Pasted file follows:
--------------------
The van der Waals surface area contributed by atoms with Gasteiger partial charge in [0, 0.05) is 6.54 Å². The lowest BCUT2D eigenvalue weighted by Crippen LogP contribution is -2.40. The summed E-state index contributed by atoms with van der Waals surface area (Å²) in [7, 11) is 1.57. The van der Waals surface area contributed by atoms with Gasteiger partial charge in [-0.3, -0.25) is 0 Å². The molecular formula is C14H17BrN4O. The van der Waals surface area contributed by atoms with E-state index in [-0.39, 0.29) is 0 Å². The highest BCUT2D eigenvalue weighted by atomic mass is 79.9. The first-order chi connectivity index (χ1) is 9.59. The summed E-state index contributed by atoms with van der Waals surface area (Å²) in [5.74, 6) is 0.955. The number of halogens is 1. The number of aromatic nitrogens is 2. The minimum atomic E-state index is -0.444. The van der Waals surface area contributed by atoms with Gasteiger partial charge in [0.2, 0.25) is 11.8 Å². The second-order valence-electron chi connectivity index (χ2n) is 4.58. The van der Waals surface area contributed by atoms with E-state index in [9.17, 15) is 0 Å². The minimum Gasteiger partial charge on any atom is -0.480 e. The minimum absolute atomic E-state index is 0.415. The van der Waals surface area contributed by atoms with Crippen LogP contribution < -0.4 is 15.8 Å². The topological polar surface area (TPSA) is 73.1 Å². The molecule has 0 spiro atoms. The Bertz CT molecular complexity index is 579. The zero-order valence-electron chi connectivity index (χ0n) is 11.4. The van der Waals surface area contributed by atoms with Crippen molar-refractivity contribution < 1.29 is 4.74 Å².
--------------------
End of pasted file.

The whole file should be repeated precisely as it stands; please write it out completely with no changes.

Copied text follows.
The van der Waals surface area contributed by atoms with Gasteiger partial charge in [0, 0.05) is 6.54 Å². The lowest BCUT2D eigenvalue weighted by Crippen LogP contribution is -2.40. The summed E-state index contributed by atoms with van der Waals surface area (Å²) in [7, 11) is 1.57. The van der Waals surface area contributed by atoms with Gasteiger partial charge in [-0.3, -0.25) is 0 Å². The molecular formula is C14H17BrN4O. The van der Waals surface area contributed by atoms with E-state index in [-0.39, 0.29) is 0 Å². The highest BCUT2D eigenvalue weighted by atomic mass is 79.9. The first-order chi connectivity index (χ1) is 9.59. The summed E-state index contributed by atoms with van der Waals surface area (Å²) in [5.74, 6) is 0.955. The number of halogens is 1. The number of aromatic nitrogens is 2. The minimum atomic E-state index is -0.444. The van der Waals surface area contributed by atoms with Gasteiger partial charge in [0.2, 0.25) is 11.8 Å². The second-order valence-electron chi connectivity index (χ2n) is 4.58. The van der Waals surface area contributed by atoms with E-state index in [9.17, 15) is 0 Å². The minimum Gasteiger partial charge on any atom is -0.480 e. The minimum absolute atomic E-state index is 0.415. The van der Waals surface area contributed by atoms with Crippen LogP contribution < -0.4 is 15.8 Å². The topological polar surface area (TPSA) is 73.1 Å². The molecule has 0 spiro atoms. The Bertz CT molecular complexity index is 579. The zero-order valence-electron chi connectivity index (χ0n) is 11.4. The van der Waals surface area contributed by atoms with Crippen molar-refractivity contribution < 1.29 is 4.74 Å².